Civil liberties advocates have long referred to US ports of entry as “Constitution-free zones”.
Barring invasive techniques such as strip seizures, government agents have been more or less free to disregard Fourth Amendment protection against unreasonable search and seizure.
To do so, they’ve relied on the border exception rule, which allows warrantless seizure and search of goods and people along the border and at international airport terminals.
They don’t need reasonable suspicion or probable cause, and they can take what they like, be it laptops or smart phones – items that they claim are “containers” subject to search, similar to handbags or luggage.
In fact, the government has in the past explained that its justification of warrantless border searches of laptops can’t really be explained, given how agents just go by their gut feelings, meaning that a search can be triggered by something as simple as an agent having a hunch that you’re up to no good.
On Friday, that freedom to conduct warrantless search at the border was dealt a rare blow.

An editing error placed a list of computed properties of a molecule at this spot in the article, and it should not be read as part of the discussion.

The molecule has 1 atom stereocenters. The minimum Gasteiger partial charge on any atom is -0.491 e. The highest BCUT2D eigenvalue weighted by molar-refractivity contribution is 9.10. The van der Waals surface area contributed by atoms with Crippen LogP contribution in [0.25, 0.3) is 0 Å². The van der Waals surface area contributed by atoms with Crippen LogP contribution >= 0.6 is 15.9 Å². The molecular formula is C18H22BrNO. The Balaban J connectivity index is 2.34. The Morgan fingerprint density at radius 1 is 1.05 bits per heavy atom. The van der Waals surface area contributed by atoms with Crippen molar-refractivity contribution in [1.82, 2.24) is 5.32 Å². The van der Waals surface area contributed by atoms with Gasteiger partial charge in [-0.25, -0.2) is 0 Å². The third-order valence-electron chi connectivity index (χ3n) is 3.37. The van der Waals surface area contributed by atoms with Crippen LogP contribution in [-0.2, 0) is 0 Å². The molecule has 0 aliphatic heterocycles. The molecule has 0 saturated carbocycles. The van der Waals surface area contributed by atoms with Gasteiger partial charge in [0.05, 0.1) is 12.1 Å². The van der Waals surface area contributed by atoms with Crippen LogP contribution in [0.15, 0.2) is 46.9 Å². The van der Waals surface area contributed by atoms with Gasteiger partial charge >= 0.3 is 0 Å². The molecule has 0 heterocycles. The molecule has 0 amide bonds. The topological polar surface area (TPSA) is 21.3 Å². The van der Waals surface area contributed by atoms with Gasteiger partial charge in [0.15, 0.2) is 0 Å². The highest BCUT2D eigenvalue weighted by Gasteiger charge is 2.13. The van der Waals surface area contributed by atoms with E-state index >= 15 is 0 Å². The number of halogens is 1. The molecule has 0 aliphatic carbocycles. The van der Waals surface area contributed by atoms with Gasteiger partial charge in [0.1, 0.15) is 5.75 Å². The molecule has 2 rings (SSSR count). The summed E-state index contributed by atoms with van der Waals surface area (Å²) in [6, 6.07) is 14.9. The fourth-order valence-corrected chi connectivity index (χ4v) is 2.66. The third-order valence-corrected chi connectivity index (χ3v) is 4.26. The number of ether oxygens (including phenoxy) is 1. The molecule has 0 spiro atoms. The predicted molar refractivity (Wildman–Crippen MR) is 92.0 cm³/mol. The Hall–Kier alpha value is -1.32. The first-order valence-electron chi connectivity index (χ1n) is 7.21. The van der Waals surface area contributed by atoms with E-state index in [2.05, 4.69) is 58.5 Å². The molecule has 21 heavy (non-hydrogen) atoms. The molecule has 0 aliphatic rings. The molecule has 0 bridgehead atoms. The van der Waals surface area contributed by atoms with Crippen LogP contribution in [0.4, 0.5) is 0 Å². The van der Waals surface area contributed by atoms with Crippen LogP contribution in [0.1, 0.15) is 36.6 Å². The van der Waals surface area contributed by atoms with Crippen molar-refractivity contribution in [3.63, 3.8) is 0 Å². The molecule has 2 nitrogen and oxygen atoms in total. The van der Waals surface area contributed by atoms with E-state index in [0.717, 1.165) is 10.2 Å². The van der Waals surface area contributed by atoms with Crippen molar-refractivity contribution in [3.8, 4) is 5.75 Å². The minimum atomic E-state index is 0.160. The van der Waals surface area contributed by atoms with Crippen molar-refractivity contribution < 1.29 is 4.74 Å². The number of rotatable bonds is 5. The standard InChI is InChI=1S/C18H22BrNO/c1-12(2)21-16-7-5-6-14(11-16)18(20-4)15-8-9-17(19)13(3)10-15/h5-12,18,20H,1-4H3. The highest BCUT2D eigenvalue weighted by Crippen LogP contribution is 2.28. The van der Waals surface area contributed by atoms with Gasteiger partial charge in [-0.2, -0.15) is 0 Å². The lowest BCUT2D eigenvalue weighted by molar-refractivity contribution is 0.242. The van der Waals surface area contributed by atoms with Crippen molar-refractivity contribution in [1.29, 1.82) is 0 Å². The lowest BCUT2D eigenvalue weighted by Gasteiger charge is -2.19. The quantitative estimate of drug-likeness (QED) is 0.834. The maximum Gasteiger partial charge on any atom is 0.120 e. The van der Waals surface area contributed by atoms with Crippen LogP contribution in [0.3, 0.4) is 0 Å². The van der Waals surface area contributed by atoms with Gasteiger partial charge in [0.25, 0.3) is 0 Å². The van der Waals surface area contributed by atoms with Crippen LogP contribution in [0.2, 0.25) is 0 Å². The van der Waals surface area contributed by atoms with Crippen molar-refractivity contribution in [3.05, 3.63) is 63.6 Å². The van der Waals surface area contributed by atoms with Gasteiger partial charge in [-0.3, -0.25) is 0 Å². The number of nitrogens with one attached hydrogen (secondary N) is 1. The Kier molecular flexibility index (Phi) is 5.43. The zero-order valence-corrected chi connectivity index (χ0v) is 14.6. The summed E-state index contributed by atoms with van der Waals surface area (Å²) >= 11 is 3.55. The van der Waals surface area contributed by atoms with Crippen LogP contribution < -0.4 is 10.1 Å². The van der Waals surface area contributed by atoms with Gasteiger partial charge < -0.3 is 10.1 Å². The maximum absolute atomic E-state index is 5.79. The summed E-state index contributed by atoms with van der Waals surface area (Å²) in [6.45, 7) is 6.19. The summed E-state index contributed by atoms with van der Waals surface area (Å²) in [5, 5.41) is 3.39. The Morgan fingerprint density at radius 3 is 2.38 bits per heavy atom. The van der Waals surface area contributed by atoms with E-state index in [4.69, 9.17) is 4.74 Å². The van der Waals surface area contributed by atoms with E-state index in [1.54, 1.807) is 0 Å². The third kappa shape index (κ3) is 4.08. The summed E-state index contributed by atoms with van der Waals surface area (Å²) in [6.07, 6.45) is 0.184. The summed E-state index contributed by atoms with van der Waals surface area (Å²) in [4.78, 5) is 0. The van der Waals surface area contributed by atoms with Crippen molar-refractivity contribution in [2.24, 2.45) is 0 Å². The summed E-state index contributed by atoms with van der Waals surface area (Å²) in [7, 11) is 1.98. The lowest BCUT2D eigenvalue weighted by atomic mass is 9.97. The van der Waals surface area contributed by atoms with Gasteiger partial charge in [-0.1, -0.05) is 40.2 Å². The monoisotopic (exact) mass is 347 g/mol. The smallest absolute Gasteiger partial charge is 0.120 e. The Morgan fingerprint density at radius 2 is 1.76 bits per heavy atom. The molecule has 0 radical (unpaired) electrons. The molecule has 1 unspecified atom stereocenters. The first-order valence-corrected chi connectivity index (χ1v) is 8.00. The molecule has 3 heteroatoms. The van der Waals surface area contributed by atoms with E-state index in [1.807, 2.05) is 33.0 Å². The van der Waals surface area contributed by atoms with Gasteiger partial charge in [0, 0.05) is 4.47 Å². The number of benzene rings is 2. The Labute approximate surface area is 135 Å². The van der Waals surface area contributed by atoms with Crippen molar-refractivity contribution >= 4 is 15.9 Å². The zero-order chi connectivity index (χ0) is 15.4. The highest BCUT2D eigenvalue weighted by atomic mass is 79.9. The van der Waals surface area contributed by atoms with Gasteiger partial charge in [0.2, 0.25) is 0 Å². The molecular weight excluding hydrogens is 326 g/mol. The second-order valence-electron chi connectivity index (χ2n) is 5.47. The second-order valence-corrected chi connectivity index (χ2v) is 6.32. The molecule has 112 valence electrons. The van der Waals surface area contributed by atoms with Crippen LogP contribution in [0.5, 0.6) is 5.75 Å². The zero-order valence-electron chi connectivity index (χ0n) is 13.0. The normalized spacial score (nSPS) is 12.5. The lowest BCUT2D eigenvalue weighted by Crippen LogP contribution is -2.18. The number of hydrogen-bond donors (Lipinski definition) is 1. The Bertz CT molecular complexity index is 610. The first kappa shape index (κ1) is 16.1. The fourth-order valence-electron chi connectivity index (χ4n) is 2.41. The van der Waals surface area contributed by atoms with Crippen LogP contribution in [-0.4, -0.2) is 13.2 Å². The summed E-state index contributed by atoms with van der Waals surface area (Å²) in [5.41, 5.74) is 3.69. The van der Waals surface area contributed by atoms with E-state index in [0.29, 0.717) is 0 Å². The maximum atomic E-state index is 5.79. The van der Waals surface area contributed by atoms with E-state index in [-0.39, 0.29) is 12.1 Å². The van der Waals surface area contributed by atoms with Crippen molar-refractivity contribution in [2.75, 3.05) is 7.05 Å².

Amy Berman Jackson, a federal judge for the US District Court for Washington DC, ruled that the government used a South Korean businessman’s flight home as an illegal pretext to seize his computer and to ship it 150 miles south to San Diego, where an exact copy of its hard drive was made and examined over the course of weeks.
That initial seizure “surely cannot be justified”, Jackson said in her ruling; nor does treating digital devices like handbags make much sense:
...given the vast storage capacity of even the most basic laptops, and the capacity of computers to retain metadata and even deleted material, one cannot treat an electronic storage device like a handbag simply because you can put things in it and then carry it onto a plane.